Ok, my cholesterol is high. What can I do to lower it and reduce my risk of a heart attack or stroke?

• The first thing that everyone should do is to re-evaluate your lifestyle (diet and physical activity. Most of us can improve on the foods we eat.

• The latest evidence shows that if we use a 9 inch plate to help with portion control, and if ½ of our plate non-starchy vegetables of a variety of colors, ¼ of our plate is lean protein (fish or chicken), and about ¼ of our plate in whole grains and starchy vegetables, then this is the best overall dietary change one could make to help reduce their risk.

• If you are overweight, you need to lose weight by not only dietary changes, but you need to start doing some moderate aerobic exercise (brisk walking will do). The current recommendation by the American Heart Association is 30 minutes per day, 5 days per week. You may not be able to start off doing this much, but work your way toward this goal.

• If you are smoking, make up our mind that you need to stop and ask your primary care physician to help you achieve this goal, possibly with medications if you struggle to quit on your own

• Once you’ve made lifestyle changes, there are medications that have been proven to lower your LDL (bad cholesterol), while reducing your cardiovascular risk. This is a discussion that you could start with your primary care physician.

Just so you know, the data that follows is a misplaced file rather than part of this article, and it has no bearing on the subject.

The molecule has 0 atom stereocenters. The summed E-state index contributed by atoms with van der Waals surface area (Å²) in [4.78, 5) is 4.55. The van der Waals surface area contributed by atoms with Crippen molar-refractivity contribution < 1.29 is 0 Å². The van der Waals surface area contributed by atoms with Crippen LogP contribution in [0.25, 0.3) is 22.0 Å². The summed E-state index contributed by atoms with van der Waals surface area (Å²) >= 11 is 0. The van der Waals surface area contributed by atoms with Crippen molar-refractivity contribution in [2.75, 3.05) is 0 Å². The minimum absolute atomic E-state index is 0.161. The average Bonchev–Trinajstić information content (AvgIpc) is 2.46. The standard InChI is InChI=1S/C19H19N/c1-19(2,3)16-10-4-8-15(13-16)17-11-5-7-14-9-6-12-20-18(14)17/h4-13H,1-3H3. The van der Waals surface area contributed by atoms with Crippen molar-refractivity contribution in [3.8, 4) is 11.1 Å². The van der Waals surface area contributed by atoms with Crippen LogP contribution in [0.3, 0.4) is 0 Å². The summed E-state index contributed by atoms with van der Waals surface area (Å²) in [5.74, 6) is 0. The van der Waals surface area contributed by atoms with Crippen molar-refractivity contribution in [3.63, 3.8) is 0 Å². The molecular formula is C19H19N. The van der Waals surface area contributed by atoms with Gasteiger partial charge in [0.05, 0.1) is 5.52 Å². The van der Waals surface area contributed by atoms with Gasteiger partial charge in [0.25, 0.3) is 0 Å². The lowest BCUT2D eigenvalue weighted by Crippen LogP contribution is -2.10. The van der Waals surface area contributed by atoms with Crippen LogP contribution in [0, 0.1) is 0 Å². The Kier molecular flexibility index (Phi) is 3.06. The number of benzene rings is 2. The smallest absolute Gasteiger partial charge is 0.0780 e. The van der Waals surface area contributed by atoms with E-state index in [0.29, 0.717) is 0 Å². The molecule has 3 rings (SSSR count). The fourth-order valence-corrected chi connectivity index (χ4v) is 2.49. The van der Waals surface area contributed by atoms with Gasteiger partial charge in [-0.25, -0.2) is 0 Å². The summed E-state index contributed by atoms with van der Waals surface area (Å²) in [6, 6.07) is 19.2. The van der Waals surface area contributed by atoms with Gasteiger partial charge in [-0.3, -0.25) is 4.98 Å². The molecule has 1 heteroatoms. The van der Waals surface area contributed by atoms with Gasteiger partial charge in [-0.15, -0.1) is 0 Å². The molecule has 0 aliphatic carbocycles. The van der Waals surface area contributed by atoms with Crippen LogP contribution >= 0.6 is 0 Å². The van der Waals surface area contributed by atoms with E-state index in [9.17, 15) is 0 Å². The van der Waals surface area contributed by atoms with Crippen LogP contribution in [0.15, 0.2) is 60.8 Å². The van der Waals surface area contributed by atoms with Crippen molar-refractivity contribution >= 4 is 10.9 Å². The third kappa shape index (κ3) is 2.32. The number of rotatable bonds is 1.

Ok doc, I’ve heard about those cholesterol medications and I’ve heard that they are bad. What’s the deal?

• There is a lot of urban legend out there about cholesterol medications. There have been multiple studies that have proven the safety of the drugs that we use today.

• Looking at every one of the landmark clinical trials that have looked at statins in particular, they have all demonstrated a very low incidence of side effects and all have shown to reduce LDL, and subsequently a reduction in cardiovascular events.

• Because of this tremendous amount of data that shows that statins are safe, and they are very effective in lowering LDL (again, this lowers your risk of a heart attack or stroke), statins should be first line drug therapy for someone who has a high LDL and is considered to be at an increased risk for cardiovascular events. Again, you should talk to your doctor about this.

But, I’ve heard that statins make you hurt. I don’t want to hurt.

• There was a study done that put people into 2 groups. One group of people was given the maximum dose of atorvastatin (a statin drug), and the other group was given a placebo (just a fake pill). Neither group knew which pill they received. The study was intended to see if there was a difference in the two groups regarding muscle/joint pain. The study showed that the group that received the statin had about 9% of the people in that group with those reported side effects. The placebo group reported about 6% of their group with the same symptoms. There was not enough difference in the two groups to help demonstrate why the people in the study had these symptoms.